Traveling with Conservation Travel Africa partners who are immersed in Namibia’s wildlife industry, means that you’ll achieve your dream safari holiday, whether your interests are conservation, safaris, tours, adrenalin activities, or a once-in-a-lifetime family adventure.
Namibia’s traditional culture is one of the most ancient in the world, and its history can be found carved into rock paintings dating back to 26,000 BC. A long lineage of groups including traditional San Bushmen, Bantu herdsmen and the Himba, Herero and Nama tribes, have called this rugged land their home for thousands of years.
The San, traditional hunters and gatherers, continue to live off the land today and are considered to be one of the oldest cultures in the world. There are opportunities to learn traditional hunting and survival skills from members of the San community. The Himba are a tribe of nomadic herders inhabiting the Kaokaland region of Namibia, who cling to their traditions of moving around from one home to another in search of grazing for their animals. It takes incredible skills and knowledge to thrive in an arid desert climate, and the Himba are some of the most proficient of Africa’s herders, thanks also in part to their cultural, family-orientated way of life – “He who has people will not perish”.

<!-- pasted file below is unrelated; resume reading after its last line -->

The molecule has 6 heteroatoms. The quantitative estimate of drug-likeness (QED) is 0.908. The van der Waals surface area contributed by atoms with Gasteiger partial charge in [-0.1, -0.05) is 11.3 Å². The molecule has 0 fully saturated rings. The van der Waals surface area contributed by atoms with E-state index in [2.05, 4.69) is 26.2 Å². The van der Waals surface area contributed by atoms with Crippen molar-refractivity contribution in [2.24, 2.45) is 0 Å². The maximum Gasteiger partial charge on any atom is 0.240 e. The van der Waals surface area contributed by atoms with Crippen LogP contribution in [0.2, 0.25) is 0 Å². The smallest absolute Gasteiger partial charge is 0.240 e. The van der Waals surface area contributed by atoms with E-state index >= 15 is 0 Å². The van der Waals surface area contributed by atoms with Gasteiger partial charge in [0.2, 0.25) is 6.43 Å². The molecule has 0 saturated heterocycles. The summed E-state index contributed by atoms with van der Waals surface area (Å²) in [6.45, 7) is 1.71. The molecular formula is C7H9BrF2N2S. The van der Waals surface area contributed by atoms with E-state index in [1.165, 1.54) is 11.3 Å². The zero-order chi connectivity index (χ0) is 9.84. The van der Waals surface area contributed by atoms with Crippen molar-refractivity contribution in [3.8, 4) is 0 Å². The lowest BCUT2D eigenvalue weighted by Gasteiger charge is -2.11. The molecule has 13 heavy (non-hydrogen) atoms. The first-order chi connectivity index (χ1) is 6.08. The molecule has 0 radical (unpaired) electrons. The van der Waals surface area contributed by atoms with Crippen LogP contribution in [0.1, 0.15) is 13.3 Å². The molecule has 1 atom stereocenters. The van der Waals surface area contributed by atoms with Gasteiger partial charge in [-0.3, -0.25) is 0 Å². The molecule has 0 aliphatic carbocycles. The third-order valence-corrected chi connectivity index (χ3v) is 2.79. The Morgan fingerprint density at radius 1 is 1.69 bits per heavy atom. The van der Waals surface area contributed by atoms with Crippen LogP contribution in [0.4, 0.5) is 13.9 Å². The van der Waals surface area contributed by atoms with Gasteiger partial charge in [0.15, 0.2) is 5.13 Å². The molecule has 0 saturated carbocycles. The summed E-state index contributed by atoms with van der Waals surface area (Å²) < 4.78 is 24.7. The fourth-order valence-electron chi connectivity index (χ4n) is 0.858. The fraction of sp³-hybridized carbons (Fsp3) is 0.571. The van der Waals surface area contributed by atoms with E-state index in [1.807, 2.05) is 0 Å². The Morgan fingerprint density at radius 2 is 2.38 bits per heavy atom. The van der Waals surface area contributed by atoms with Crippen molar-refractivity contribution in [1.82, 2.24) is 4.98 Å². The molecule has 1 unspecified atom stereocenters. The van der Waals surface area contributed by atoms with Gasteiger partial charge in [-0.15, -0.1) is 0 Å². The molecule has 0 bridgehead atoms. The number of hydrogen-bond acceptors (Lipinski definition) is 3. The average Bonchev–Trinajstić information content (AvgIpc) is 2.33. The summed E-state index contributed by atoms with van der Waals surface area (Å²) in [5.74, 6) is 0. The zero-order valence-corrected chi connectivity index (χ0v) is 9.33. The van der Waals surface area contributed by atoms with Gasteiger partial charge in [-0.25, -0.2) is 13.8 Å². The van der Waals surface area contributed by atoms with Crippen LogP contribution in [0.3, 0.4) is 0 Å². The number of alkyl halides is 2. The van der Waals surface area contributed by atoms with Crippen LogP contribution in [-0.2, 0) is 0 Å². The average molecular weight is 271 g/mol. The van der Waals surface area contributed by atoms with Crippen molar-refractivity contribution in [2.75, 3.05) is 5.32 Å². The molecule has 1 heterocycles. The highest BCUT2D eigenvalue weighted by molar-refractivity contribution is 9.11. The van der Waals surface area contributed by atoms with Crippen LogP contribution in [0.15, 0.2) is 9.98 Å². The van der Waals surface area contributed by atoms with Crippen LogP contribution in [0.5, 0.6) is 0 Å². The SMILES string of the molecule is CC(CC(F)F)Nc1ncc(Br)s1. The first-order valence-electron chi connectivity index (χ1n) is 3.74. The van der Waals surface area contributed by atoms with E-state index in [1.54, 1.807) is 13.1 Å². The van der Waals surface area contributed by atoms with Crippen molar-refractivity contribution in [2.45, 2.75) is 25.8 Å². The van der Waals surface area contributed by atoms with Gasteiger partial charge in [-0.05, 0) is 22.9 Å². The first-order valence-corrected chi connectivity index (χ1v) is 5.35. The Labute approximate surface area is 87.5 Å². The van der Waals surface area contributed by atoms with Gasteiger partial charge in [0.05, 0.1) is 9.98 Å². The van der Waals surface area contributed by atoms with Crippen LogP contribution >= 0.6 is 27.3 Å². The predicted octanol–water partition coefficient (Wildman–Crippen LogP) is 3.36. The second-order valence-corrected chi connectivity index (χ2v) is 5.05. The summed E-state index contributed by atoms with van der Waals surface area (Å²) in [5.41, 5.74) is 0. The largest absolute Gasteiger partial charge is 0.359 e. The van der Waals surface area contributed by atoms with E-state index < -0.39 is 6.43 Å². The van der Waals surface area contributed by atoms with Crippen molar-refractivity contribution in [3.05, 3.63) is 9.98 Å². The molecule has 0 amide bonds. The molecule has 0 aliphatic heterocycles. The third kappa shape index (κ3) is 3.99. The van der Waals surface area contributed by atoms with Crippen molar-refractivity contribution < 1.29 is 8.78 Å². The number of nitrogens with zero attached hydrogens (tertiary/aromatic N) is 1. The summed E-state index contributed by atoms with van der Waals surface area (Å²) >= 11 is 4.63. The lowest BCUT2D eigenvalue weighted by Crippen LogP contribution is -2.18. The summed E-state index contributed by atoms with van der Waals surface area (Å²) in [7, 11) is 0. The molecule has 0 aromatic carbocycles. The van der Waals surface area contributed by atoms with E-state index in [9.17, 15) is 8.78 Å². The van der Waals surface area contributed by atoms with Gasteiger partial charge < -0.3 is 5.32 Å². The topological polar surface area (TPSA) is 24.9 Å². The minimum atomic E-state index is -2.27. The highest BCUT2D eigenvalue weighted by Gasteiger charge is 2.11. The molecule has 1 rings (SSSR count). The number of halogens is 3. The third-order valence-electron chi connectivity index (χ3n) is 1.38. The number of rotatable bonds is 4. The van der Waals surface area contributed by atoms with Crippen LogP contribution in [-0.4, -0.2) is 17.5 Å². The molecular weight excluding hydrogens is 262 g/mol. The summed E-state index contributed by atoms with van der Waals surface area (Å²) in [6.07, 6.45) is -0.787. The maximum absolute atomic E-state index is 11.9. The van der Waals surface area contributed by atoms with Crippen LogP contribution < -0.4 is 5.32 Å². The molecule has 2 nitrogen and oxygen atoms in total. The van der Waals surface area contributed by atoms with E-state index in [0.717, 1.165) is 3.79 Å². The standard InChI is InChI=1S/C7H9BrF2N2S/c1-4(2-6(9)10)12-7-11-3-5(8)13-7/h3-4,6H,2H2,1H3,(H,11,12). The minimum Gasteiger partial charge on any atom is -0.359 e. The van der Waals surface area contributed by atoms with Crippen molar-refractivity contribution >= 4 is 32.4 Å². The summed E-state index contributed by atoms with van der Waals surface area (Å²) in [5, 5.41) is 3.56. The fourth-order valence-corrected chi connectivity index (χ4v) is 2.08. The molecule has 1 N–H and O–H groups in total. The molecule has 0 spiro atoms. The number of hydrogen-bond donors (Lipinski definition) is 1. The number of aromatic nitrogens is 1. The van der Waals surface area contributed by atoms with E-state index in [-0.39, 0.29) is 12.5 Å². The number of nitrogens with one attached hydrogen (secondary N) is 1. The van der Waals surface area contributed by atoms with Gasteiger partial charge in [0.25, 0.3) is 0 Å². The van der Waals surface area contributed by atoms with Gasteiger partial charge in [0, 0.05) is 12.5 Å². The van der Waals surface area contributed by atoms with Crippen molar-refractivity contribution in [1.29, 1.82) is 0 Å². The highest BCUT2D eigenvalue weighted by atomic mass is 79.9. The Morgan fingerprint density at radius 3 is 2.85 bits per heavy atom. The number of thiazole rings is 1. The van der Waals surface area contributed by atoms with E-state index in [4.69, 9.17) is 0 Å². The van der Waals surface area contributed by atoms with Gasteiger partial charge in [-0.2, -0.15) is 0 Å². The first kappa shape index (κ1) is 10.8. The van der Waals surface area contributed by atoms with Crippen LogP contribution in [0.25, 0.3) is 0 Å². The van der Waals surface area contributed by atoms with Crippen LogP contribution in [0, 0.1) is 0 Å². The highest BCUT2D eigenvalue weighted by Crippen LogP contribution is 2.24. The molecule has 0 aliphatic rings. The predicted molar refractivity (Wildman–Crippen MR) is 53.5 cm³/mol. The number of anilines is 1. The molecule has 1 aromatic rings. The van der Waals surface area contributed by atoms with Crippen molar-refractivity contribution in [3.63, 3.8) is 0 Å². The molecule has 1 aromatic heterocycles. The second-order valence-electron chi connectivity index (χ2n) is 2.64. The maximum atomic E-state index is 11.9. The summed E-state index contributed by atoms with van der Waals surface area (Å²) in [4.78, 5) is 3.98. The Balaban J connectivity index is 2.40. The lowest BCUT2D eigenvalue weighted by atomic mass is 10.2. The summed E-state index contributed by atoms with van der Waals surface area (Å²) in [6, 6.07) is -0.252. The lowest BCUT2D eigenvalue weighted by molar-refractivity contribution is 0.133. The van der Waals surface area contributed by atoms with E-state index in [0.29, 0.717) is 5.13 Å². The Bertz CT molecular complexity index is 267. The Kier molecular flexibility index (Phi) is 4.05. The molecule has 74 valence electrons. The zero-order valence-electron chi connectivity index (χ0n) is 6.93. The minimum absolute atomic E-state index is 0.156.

With only 2.2 million people in the country, and one of the lowest population densities in the world (1.5 people per square km), the country almost never feels crowded, and you can drive for miles without passing another person or vehicle. The country is very tourist-friendly, and we would encourage solo travellers, including solo female travellers, and families of all ages to pay a visit.